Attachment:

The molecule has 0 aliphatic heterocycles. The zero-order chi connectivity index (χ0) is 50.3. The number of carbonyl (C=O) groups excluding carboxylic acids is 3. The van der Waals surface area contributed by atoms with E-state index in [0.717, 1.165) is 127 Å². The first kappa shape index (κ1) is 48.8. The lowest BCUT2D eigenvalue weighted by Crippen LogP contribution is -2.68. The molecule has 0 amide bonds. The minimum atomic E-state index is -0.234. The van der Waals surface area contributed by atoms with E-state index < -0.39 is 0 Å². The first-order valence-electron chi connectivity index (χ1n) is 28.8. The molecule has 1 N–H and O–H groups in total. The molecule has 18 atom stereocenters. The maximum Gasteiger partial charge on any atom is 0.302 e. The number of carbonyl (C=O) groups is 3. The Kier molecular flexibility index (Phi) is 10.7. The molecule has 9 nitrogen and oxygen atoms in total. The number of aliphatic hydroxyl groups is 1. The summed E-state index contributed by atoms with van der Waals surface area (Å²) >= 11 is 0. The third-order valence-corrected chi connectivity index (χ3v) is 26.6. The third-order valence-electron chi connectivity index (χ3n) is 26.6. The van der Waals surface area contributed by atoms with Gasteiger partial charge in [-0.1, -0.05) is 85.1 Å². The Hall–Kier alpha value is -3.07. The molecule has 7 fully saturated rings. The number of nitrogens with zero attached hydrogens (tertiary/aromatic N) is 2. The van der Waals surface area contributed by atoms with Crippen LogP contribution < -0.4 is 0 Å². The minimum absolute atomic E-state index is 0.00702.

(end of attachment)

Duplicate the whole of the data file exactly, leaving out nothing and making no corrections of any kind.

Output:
The molecule has 0 aliphatic heterocycles. The zero-order chi connectivity index (χ0) is 50.3. The number of carbonyl (C=O) groups excluding carboxylic acids is 3. The van der Waals surface area contributed by atoms with E-state index in [0.717, 1.165) is 127 Å². The first kappa shape index (κ1) is 48.8. The lowest BCUT2D eigenvalue weighted by Crippen LogP contribution is -2.68. The molecule has 0 amide bonds. The minimum atomic E-state index is -0.234. The van der Waals surface area contributed by atoms with E-state index < -0.39 is 0 Å². The first-order valence-electron chi connectivity index (χ1n) is 28.8. The molecule has 1 N–H and O–H groups in total. The molecule has 18 atom stereocenters. The maximum Gasteiger partial charge on any atom is 0.302 e. The number of carbonyl (C=O) groups is 3. The Kier molecular flexibility index (Phi) is 10.7. The molecule has 9 nitrogen and oxygen atoms in total. The number of aliphatic hydroxyl groups is 1. The summed E-state index contributed by atoms with van der Waals surface area (Å²) >= 11 is 0. The third-order valence-corrected chi connectivity index (χ3v) is 26.6. The third-order valence-electron chi connectivity index (χ3n) is 26.6. The van der Waals surface area contributed by atoms with Gasteiger partial charge in [-0.1, -0.05) is 85.1 Å². The Hall–Kier alpha value is -3.07. The molecule has 7 fully saturated rings. The number of nitrogens with zero attached hydrogens (tertiary/aromatic N) is 2. The van der Waals surface area contributed by atoms with Crippen LogP contribution < -0.4 is 0 Å². The minimum absolute atomic E-state index is 0.00702.